Recently Jacqueline Smith interviewed the Crime Writer PD Viner. Phil Viner is one of our consultants and a Crime Writing Mentor at The Writing Coach. His first novel The Last Winter of Dani Lancing was shortlisted for International Crime Novel of the Year and his most recent work is due for publication in May 2022.
Route into Crime Writing
I was keen to know why and how Phil had come to crime writing. So you can imagine my surprise when he declared ‘I don’t believe I have an interest in crime.’ He’d written non-crime books before and used to make study guides for Shakespeare and the Classics for schools and libraries. Then the financial crisis hit and there was less money available for these organisations to buy such books. Phil turned to writing again, making time around looking after his young daughter, who was three years old at the time. He enrolled on the Creative Writing Diploma at the University of Sussex (Phil lives in Brighton) and loved it. Phil recalled it being very hands on, with lots of feedback on his and others’ writing.
One of the tasks on the course was to read the Grimm’s fairy tales and reimagine one of the tales, before writing it in your own style. Phil wrote a 500-word piece about a woman kidnapping a man who she believed had made her daughter pregnant. When he later joined a writing course with Sophie Hannah, she read his story and gave him the contact details of a literary agent. This story became The Last Winter of Dani Lancing. Phil told me that his agent loved the book but said that he would only take him on if he was a serious crime writer. This meant there had to be more books in the pipeline.
So Phil had never meant to become a crime writer. He just turned out to be rather good at it.
A Recipe for Intensity
As Phil rightly points out, many of our best loved books have a theme of crime running through them, even though they would not automatically be called ‘crime’ books. Think The Secret History by Donna Tartt or To Kill a Mockingbird by Harper Lee. He likes to ‘write about ordinary people put into extraordinary situations’. Phil described his new book to me:
‘It starts at midnight, finishes at 8am, there are just two characters, a couple who’ve been married for 20 years and somebody will be dead in the morning’……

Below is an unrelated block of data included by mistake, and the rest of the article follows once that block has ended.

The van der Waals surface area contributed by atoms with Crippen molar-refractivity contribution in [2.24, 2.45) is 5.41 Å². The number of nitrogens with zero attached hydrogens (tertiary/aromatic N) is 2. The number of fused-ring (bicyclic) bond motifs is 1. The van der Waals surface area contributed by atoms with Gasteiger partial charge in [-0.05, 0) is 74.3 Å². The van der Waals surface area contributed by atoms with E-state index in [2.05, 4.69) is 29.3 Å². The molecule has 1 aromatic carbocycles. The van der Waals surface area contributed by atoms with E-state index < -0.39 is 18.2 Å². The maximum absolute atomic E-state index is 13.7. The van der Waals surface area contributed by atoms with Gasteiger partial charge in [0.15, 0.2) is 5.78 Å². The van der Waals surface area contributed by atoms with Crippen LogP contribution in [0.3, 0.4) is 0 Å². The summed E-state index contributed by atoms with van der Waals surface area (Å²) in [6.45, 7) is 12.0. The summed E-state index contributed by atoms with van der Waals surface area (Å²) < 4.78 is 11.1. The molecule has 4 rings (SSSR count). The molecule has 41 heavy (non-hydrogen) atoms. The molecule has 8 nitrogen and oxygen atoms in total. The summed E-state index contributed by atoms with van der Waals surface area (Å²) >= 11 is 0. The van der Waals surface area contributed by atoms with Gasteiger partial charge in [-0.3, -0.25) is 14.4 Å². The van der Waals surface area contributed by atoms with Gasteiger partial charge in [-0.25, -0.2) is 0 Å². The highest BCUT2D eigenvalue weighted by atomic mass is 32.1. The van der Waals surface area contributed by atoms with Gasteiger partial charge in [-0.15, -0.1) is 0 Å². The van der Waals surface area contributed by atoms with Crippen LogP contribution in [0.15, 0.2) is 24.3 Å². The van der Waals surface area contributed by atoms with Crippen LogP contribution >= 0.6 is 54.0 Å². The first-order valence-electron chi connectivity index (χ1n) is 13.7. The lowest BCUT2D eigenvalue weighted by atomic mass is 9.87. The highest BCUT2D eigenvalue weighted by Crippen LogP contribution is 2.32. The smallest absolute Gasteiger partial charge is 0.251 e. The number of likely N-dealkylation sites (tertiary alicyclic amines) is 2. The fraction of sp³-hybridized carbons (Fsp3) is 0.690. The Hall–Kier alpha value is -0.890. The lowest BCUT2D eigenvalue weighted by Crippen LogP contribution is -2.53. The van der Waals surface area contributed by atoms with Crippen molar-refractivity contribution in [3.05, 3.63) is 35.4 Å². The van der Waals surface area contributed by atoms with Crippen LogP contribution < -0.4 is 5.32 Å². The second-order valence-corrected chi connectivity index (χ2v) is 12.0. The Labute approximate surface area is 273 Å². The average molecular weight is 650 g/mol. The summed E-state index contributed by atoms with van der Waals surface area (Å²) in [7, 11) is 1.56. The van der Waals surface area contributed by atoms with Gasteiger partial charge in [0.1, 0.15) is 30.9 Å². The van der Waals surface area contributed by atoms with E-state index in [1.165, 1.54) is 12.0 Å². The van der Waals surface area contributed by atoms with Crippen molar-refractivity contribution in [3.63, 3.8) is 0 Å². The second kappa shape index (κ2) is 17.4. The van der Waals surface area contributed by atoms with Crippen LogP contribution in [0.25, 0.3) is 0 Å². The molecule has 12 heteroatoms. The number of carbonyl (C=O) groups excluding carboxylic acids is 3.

It’s written in real time from the man and woman’s perspectives, alternating between the two in each ‘half hour’ chapter. Just two characters and an eight-hour timespan sounds like a recipe for intensity. Phil believes that structure and plot have particular importance in crime fiction. The plot has to be right from the beginning to provide that all important hook for the reader.
Shut up and Write
I asked Phil about his day to day writing life. How does he manage to work at the pace needed to be successful in this genre? At the moment, he is editing his new book, which will come out next May, whilst writing the next one. His secret is very simple. He has two ‘Shut up and Write’ days a week with other writers. He finds the accountability this provides invaluable, with each writer setting goals at the start of the session. Phil also belongs to a writing group in his hometown. The group of six members meet once a month and the support has kept him going.
It would have been easy to give up. He’s had his fair share of disappointments over the years and his story perfectly illustrates the roller coaster nature of commercial writing. At one point, it looked as though The Last Winter of Dani Lancing was heading for the big screen, with Warner Bros agreeing to dramatise the story. Scripts had been written, casting done and then an internal sale meant projects were put on hold. Sadly, it ended up being dropped. Happily, Phil was still paid for five years due to contracts that had already been signed.
Journey to Publishing and Crime Writing
Phil is delighted that his new book has been acquired by Hera, a digital publishing company, headed up by Keshini Naidoo. Ten thousand copies of the book will be printed too, so he’ll will be able to launch it properly with signing events and so on. Originally titled Last Night Together, the buyers from WH Smith’s and Waterstones have rethought the packaging of the book. They want a change in title, cover and blurb.
As Phil commented ‘It’s so interesting how little influence a writer can have over business decisions. Ultimately it may improve the performance of the book, especially in retail markets. But I will mourn the loss of the title as it isn’t a generic crime title.’
Advice to aspiring Crime Writers
Phil’s advice to anyone trying to write crime for the market?
‘The biggest problem is persuading people to publish it. You are judged on the first twenty pages, so you need to hook your reader with the plot right from the start.’
What about character? That’s less important in this genre, Phil believes. The writer can drip feed the character of the protagonist throughout the book or, as in many cases, through the series. After all, there needs to be a follow-on novel. Phil is already 20,000 words into his next book Back to the Beginning, which promises to give the reader the back story to Last Night Together.
How to work with Phil as a Crime Writing Mentor
To work with Phil Viner as a coach, do contact us here.